The Original Pancake House $$ is open seven days a week with limited hours: 6a.m. to 2 p.m. It's very, very good if you're looking for breakfast food.
Bara Sushi $$$ The reviews on yelp rave about the bento box which is a lunch box with a little of this and a little of that. The biggest raves? The bento box is $10! Unfortunately their website looks like a work in progress, and the menu/prices are not listed.
Il Forniao $$-$$$ serves delicious Italian food. Their menu is online, and depending what you get (share a pizza?) the price varies.
Chipotle $ is a Colorado company known for gourmet burritos and tacos (no kidding!). The helpings are so large that you might want to share a meal with someone.
Erbert & Gerbert's Subs and Clubs $ serves sandwiches, soups, sides, and desserts.
Santoro's Pizzeria $ (303) 770-7428, is on 8101 E Belleview Avenue about .07 of a mile from the hotel. Walk south to Belleview and turn left. It is on the left side of the road about .01 mile off Belleview on a private lane.
The next ACFW Conference blog dining post will discuss restaurant options south at Park Meadows. Some may call it a shopping mall, but they refer to themselves as a retail resort.
Thursday, June 18, 2009
As Mark Twain said, “The difference between the almost right word and the right word is really a large matter--it's the difference between the lightning bug and the lightning.”
All words carry connotations, both personally to the reader and also culturally to the society. Authors need to be conscious of the connotations of the language they select. Keep reading...
Monday, June 15, 2009
Why are those two little words so difficult for some people to say? I’ve been thinking about it lately, and then David Letterman’s offensive remarks and abysmal apology to the Palin family became news.
Apparently, Letterman’s succumbed to pressure and is finally trying to act like a decent man and really apologize. Although at this point I think he’s being PC rather than authentic, but then I’m a girl from New York.
Aside from Letterman, I’ve been thinking about the phony baloney “apologies” that are tossed about in public, mostly from politicians or media stars. To be honest, they make me gag.
The most egregious apology, in my humble opinion, is the, “If I hurt you, then I’m sorry.” Excuse me? Does anyone else see that for the rhetorical failure that it truly is? Saying, “If I blah, blah, then I’m sorry,” is not taking responsibility because the “if” gives the apologizer too much wiggle room and allows them to avoid ownership of the misdeed.
How about if I knock you down with a baseball bat and then when you’re on the ground I mash your face into the mud, and then later I say, “If I knocked you down with a baseball bat and then mashed your face into the mud, I’m sorry.”
Where’s the honor and integrity of admitting your mistake, owning up to it, and sincerely apologizing with heartfelt words? Where’s the offer to try to make the misdeed right?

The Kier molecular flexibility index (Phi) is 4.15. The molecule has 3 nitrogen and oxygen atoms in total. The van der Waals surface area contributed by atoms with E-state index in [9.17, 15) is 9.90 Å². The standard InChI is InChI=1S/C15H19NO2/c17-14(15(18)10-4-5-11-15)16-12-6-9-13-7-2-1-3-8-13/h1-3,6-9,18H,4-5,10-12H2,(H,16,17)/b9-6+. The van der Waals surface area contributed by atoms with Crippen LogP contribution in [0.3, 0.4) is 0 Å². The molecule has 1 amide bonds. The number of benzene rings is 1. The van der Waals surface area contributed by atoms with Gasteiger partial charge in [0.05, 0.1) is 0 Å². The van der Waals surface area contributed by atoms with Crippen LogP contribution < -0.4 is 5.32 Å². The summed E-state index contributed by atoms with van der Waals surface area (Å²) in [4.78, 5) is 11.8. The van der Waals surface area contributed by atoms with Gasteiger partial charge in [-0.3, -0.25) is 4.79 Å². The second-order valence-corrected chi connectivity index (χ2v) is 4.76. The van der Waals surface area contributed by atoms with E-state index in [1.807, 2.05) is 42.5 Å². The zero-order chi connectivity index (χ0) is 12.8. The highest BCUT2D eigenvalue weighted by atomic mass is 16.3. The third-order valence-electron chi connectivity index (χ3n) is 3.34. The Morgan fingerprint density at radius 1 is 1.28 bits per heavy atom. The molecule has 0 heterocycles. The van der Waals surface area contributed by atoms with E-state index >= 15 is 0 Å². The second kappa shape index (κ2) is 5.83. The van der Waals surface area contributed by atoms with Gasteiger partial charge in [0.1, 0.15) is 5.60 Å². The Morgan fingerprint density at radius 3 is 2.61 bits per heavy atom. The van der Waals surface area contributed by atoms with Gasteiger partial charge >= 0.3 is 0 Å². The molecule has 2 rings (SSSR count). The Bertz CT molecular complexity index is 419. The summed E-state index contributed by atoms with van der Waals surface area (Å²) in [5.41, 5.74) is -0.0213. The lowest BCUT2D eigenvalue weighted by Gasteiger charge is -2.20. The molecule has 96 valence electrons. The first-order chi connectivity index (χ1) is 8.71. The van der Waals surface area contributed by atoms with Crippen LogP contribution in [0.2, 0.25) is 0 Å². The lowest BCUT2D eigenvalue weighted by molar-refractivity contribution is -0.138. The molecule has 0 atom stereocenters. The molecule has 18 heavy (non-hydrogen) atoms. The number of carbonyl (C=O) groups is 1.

Why can't people simply say, "I said/did blah, blah and I'm very sorry. How can I make it right?"
It’s a shame that our society is forgetting how to say, “I’m sorry.” It’s just a crying shame.
Rant over. Thanks for listening. Now please, go out and be kind to one another. And if need be, apologize. Really apologize.
*** I just watched the Letterman apology. Sorry, Dave. It didn't do it for me. His apology was based on the fact that the public misunderstood the joke. Give me a break! He simply needed to say, "I shouldn't have said that, and I'm sorry."
Letterman's gobbledegook uh, I mean, his words:
It’s the perception rather than the intent.’ It doesn’t make any difference what my intent was, it’s the perception. And, as they say about jokes, if you have to explain the joke, it’s not a very good joke. And I’m certainly – ” (audience applause) “– thank you. Well, my responsibility – I take full blame for that. I told a bad joke. I told a joke that was beyond flawed, and my intent is completely meaningless compared to the perception. And since it was a joke I told, I feel that I need to do the right thing here and apologize for having told that joke. It’s not your fault that it was misunderstood, it’s my fault. That it was misunderstood.”
Tuesday, June 09, 2009
I really enjoyed meeting and chatting with book lovers and hanging out where folks were having fun. Of course the fun only lasted until the tornado warnings came. Fortunately my husband kept me company, and my darling daughters stopped by just in time to help dismantle the canopy and pack up. The tornado touched down not far from where we were.
It was amazing to feel the temperatures drop so quickly and the sky cloud over. You can see how beautiful it was from the photos, and then the Colorado weather took over and changed the day.
Thursday, June 04, 2009
This Sunday, June 7th, I'll be meeting folks and signing books at ParkerFest in downtown Parker.
Every Sunday during the summer the Town of Parker closes a few blocks of Mainstreet to traffic and hosts ParkerFest, a lovely street fair. There is a farmer’s market, food, craft booths, musical entertainment, special events, and a “Kid Zone” each week.
I think I fall under the category of special events. Our wonderful library system, Douglas County Library, funds a booth and loans it out to a local author or illustrator each week.
I'm going to be at ParkerFest from 9:00 a.m. until 3:00 p.m. I'll be visiting with folks and signing my novels, Searching for Spice and Out of Her Hands. Please stop by and say hello.